A group of researchers has detailed a new type of attack against databases at the Black Hat US 2021 hybrid event. This attack—Database Reconnaissance and Exfiltration via Adaptive Compression Heuristics (DBREACH)—could result in information disclosure and loss.
About the attack
DBREACH is considered to be the first compression side-channel attack on a database system. Using the DBREACH attack technique, an attacker can recover users’ encrypted data.
DBREACH uses techniques similar to the Compression Ratio Info-leak Made Easy (CRIME) attack. This attack, revealed in 2013, targets Transport Layer Security (TLS).
Researchers claimed that several modern databases have data compression and encryption methods paired together to reduce costs. But this may expose the data for a new class of vulnerabilities known as side-channel attacks.
During their research, the experts analyzed and applied their theory on the MariaDB open-source databases running with the InnoDB storage engine. According to them, the same techniques work on other databases as well.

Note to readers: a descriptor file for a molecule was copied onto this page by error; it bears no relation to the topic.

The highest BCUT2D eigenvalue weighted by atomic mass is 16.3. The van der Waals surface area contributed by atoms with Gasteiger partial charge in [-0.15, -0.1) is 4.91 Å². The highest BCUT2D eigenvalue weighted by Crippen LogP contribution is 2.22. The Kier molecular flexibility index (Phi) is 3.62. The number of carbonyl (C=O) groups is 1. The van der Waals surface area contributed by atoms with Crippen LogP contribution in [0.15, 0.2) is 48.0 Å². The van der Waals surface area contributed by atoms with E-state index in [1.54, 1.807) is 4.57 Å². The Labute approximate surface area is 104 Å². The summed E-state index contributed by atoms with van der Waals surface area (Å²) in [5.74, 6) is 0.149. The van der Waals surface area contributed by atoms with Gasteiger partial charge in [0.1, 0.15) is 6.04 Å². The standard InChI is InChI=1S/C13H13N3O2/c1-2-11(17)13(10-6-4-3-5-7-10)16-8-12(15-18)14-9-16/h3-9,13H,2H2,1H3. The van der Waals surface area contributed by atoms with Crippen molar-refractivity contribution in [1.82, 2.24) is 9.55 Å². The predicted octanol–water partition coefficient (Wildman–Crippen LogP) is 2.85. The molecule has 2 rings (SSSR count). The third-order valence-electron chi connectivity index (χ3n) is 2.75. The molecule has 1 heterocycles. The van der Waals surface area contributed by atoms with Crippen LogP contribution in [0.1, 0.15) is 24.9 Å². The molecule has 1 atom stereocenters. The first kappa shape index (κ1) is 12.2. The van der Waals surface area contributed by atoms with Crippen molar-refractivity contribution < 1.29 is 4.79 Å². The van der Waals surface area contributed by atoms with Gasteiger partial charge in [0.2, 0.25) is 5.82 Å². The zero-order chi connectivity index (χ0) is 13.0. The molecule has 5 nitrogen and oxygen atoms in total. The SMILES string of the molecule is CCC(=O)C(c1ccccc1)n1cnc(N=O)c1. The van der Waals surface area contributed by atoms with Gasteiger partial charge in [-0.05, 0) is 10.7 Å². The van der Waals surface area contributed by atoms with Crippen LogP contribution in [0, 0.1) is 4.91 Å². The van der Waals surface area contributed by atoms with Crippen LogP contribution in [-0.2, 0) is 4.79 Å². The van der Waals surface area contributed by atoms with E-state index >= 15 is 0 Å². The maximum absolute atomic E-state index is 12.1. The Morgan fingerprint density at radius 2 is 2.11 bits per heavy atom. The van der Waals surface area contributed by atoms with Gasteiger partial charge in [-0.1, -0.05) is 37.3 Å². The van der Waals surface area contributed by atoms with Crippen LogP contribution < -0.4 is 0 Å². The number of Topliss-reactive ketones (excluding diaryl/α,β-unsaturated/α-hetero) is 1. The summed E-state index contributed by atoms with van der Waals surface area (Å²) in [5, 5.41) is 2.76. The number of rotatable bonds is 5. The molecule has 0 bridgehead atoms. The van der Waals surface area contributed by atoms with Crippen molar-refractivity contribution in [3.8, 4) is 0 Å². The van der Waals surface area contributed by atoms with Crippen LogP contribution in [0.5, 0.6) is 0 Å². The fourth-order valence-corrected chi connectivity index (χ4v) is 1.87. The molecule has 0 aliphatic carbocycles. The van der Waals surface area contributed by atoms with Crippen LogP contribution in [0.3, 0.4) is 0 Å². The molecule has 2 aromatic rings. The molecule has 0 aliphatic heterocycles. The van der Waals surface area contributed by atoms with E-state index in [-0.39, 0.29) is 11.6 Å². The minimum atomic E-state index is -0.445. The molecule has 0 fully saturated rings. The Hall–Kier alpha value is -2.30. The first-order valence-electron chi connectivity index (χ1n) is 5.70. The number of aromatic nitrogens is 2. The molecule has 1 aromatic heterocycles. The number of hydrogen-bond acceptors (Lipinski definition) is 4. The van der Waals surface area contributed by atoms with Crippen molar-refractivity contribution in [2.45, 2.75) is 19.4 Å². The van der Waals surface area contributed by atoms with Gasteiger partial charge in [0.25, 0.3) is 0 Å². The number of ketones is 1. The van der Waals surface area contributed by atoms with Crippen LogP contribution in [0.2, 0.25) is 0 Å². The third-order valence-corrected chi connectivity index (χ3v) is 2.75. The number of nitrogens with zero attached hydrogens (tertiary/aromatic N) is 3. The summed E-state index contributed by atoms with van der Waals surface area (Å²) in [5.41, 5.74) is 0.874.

For a DBREACH attack to be successful, an attacker requires the ability to insert/update a database table and estimate the size of a compressed table.
The database table can be either updated or inserted using a web interface. In addition, the attacker can obtain the required permissions with only a partial-select ability.
Even without update permissions, the attacker can still force an update by rolling back the table file and performing an insert operation.
Moreover, the size of the compressed table can be achieved by obtaining read access to the filesystem. With this, the attacker could read the size of the table.
Researchers claim that this threat model can result in real-world attacks. In order to mitigate the potential risks of the DBREACH attack, it is advisable for database administrators to avoid using column-level permission. Moreover, they can monitor the database usage patterns, such as DoS detection, and look for a single user with a sudden high number of updates.